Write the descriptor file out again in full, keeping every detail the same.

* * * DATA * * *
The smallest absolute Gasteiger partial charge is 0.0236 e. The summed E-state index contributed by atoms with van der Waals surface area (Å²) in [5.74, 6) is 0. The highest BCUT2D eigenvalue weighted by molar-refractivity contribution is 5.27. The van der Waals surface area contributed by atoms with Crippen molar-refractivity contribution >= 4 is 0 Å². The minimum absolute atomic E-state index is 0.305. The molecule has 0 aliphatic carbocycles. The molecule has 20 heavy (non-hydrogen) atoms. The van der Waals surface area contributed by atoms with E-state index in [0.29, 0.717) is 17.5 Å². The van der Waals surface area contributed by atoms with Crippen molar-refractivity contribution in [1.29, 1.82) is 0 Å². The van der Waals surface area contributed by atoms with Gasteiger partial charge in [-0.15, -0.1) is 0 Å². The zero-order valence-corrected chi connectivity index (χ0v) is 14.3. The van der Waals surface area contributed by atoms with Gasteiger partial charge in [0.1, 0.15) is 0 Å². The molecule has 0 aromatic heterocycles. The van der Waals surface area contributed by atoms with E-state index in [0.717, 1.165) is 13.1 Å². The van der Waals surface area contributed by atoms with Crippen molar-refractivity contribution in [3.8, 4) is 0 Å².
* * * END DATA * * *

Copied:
The smallest absolute Gasteiger partial charge is 0.0236 e. The summed E-state index contributed by atoms with van der Waals surface area (Å²) in [5.74, 6) is 0. The highest BCUT2D eigenvalue weighted by molar-refractivity contribution is 5.27. The van der Waals surface area contributed by atoms with Crippen molar-refractivity contribution >= 4 is 0 Å². The minimum absolute atomic E-state index is 0.305. The molecule has 0 aliphatic carbocycles. The molecule has 20 heavy (non-hydrogen) atoms. The van der Waals surface area contributed by atoms with E-state index in [0.29, 0.717) is 17.5 Å². The van der Waals surface area contributed by atoms with Crippen molar-refractivity contribution in [1.29, 1.82) is 0 Å². The van der Waals surface area contributed by atoms with Gasteiger partial charge in [-0.15, -0.1) is 0 Å². The zero-order valence-corrected chi connectivity index (χ0v) is 14.3. The van der Waals surface area contributed by atoms with Gasteiger partial charge in [0.1, 0.15) is 0 Å². The molecule has 0 aromatic heterocycles. The van der Waals surface area contributed by atoms with E-state index in [0.717, 1.165) is 13.1 Å². The van der Waals surface area contributed by atoms with Crippen molar-refractivity contribution in [3.8, 4) is 0 Å².